IOWA CITY, Iowa — On the surface, evaluating a high school freshman or sophomore seems difficult.
Some kids are yet to hit puberty. Others are just starting to use weights or are just beginning to develop as players.
On the inside, it’s far from the case. Evaluating an underclassmen isn’t that different than a senior.
“The talent part of it isn’t tough,” Iowa recruiting coordinator Kelvin Bell said. “You can turn on the film and see that this kid is a really good football player.”
What makes recruiting a 14-year-old difficult is what makes recruiting an 18-year-old difficult. Iowa is about finding a player with the right makeup to thrive in coach Kirk Ferentz’s blue-collar, no-nonsense culture.
It requires as much evaluation of prospect’s mental makeup, what drives him and who he is as it does his game highlights.
“The grit, how the kid responds to adversity, those things you can’t tell and that’s what really sets kids apart when they get to our level,” Bell said. “The amount of grit that they have. Their ability to respond to adversity and go through the tough times because there will be tough times.”
Prospects grow and develop over time, but Bell views grit as a it’s there or it isn’t trait. A player he evaluates as a sophomore won’t magically show up with it as a senior.
The Hawkeyes focus so much on intangibles because they know who they are. A few 4- or 5-star prospects will join every recruiting class, but the bulk of the group is 2- and 3-star diamonds in the rough, playes in need of some polishing before they can take on the Big Ten.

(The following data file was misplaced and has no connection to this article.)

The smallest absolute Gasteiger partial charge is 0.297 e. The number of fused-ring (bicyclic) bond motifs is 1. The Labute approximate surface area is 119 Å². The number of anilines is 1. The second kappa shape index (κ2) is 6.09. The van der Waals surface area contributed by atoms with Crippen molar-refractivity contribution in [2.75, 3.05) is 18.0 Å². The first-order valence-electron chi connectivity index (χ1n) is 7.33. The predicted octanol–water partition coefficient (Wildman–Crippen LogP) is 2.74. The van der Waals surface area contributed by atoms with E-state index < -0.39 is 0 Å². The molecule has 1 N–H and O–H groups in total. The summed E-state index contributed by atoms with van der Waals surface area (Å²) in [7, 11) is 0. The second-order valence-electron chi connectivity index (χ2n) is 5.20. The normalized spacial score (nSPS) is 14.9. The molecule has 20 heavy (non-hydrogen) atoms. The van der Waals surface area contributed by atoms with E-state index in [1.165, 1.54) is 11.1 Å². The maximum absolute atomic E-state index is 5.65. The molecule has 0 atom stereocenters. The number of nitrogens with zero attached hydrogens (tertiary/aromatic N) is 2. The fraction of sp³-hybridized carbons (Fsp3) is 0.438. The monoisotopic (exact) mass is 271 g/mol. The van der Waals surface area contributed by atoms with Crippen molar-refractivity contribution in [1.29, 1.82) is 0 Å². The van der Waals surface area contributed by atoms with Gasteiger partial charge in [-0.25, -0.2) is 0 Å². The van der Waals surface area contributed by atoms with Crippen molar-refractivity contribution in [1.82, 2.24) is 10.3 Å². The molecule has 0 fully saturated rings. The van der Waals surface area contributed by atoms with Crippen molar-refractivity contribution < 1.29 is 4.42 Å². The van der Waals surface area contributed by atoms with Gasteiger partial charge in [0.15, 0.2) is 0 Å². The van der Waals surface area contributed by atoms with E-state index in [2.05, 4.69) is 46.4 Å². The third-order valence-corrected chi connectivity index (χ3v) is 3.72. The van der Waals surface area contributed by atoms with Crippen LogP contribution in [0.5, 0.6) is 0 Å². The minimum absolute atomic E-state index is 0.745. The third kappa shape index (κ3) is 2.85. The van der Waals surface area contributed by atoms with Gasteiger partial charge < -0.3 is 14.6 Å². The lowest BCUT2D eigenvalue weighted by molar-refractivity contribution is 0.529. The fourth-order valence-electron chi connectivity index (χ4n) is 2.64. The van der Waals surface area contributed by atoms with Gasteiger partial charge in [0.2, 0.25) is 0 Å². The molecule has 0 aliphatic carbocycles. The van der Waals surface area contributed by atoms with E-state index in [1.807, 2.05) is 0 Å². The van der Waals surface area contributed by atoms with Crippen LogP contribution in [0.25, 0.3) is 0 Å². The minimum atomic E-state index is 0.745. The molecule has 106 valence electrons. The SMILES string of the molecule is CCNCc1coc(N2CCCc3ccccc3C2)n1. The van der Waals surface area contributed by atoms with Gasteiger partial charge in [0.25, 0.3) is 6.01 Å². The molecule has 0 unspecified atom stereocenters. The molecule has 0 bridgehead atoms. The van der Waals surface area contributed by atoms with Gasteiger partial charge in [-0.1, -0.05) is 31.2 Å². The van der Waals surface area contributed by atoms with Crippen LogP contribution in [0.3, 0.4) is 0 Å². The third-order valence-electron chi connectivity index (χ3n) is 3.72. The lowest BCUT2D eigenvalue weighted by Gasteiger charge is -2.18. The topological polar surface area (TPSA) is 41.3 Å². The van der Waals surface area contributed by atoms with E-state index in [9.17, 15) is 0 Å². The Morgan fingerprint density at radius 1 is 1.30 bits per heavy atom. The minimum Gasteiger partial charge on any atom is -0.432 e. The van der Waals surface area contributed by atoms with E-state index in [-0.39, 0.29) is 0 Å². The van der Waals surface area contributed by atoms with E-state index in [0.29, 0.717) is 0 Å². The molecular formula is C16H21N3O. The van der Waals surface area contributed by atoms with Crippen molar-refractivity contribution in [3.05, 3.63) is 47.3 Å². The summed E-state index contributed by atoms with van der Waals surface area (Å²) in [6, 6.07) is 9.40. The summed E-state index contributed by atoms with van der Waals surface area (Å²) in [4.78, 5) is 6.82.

If a player doesn’t embrace, or even excel, in a growth and developmental environment he won’t make it at Iowa — regardless of his age.
“Part of our job when out recruiting is we want to make sure that we have all the information we have to make sure we are bringing the right kid in here that will fit what we are asking to do,” Bell said. “We won’t compromise anything because you have a responsibility, not just to the other coaches, but a responsibility to the players in the locker room as well.”
When Iowa finds a player who meets all of its criteria, like 2021 in-state defensive tackle Griffin Liddle, an offer is made.
The Hawkeyes have offered 27 Class of 2020 prospects and four Class of 2021 prospects.
It’s a must in the current recruiting world. An increasing number of players are placing a high value on programs that recruit them early. Other programs are extending offers to more players than ever before, including underclassmen, so they can play the “we believed in you before anyone else” card.
If Iowa had its way, very few underclassmen would likely receive offers. The Hawkeyes prefer to be patient on the recruiting trail. They were for years and it’s why Liddle’s coach didn’t expect them to offer his player so soon.
“I’ve never seen them do this,” Bettendorf (Iowa) High School football coach Aaron Wiley told Land on 10 in March.
Bell doesn’t have an age limit when it comes to extending an offer. He considers if he watched a player in person and if the prospect shows legitimate interest in Iowa through their conversations and by visiting campus.
Iowa encounters problems when evaluating prospects. Academic and mental makeup questions are common. It’s part of the reason the Hawkeyes offer fewer than other Big Ten programs.
Yet when Iowa knows when it finds the right prospect, even if he isn’t old enough to drive.
“I firmly believe this, that all Division I athletes are made when the sperm hits the egg,” Bell said. “There is nothing else that goes on after that that is going to go on from high school to be a college level player. It’s about size. It’s about speed. It’s about just the mental attitude.”